Of course, the “in” thing nowadays is social gaming, so Yuke’s wanted to make the multiplayer experience special. To that end, tag team matches have been overhauled. No longer will the guy in the ring be having all the fun while his partner waits patiently to be tagged in. First off, there will only be one momentum meter for both partners, to inspire you to work with your teammate. Next, team attributes have been added, and using them, you can earn new team abilities (the demo man didn’t go into details, though). And here’s the really cool part: they’re putting in double-team moves! I’m imagining performing an Irish whip with D-Von Dudley and then having Bubba Ray put the guy through a table, but we’ll have to wait and see how these team moves are actually implemented.
The mechanics of the tag team match have been changed as well, with the premise that it’s now going to be fun to be the inactive (“illegal”) partner. For example, you can hold a guy against the ropes so your teammate can beat him down, or you can distract the ref while your partner-in-crime does something that may not be officially sanctioned by standard ring laws. Another option is to hold the top rope down when an Irish whip is being performed, so your opponent goes flying out of the ring. Finally, you’ll be able to do things to get the crowd involved (e.g., clapping or hitting the turnbuckle) so your team momentum goes up.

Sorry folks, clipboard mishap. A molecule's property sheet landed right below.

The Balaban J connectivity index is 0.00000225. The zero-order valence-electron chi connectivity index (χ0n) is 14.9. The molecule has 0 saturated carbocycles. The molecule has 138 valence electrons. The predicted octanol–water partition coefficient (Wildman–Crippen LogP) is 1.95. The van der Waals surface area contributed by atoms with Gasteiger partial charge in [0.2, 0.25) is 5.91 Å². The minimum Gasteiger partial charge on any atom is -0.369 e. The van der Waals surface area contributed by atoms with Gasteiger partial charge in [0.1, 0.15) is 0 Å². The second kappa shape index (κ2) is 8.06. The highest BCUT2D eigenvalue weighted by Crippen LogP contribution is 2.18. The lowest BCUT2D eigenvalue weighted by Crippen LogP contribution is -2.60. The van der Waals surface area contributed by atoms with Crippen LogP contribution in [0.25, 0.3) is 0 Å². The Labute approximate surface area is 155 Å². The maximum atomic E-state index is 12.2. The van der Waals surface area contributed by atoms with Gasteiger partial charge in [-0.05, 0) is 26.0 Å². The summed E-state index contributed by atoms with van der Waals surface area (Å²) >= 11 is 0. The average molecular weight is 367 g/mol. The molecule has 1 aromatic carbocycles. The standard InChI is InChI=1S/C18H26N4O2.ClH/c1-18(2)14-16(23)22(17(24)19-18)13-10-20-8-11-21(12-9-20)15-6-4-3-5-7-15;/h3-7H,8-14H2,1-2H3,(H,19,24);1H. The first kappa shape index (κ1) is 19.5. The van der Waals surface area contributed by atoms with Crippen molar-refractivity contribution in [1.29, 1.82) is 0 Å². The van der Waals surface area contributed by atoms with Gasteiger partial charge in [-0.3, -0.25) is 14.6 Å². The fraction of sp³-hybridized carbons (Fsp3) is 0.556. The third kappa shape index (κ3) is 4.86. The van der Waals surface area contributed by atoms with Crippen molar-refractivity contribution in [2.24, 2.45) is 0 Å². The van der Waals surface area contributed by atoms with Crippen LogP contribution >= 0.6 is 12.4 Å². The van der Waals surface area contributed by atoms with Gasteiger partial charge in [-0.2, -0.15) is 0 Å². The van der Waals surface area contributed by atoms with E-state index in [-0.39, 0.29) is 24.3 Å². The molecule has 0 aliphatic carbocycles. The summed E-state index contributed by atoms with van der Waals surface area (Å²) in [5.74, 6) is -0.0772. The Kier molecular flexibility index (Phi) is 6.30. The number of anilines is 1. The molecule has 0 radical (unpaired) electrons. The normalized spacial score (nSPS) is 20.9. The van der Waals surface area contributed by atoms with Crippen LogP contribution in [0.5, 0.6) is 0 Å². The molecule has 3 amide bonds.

The reason for the big focus on tag team matches is that the game’s career mode has also been revamped. Road to WrestleMania is there, but now, your career path will follow the course of one of what the PR guy called “the top seven unique stories” in the WWE. So not everyone will have his or her own career, but there’s some variety. The seven unique stories include six single-player paths and one co-op storyline, which is why they wanted to make sure that tag team matches were much more fun to play.
Aside from the new career setup, Yuke’s has added a Create-A-Finisher mode to SvR 2009. This is something that looks like it could be a lot of fun. It allows for ten different “slots” that can be filled with different moves or animations, and you can speed up or slow down each slot to make your compilation flow well. The mode also allows you to cut off animations or moves, so if you just want to incorporate the lifting portion of a powerbomb, then you can do that. This includes holds, taunts, and “moves” like suplexes. All in all, there are going to be over 500 different choices to put in those ten slots.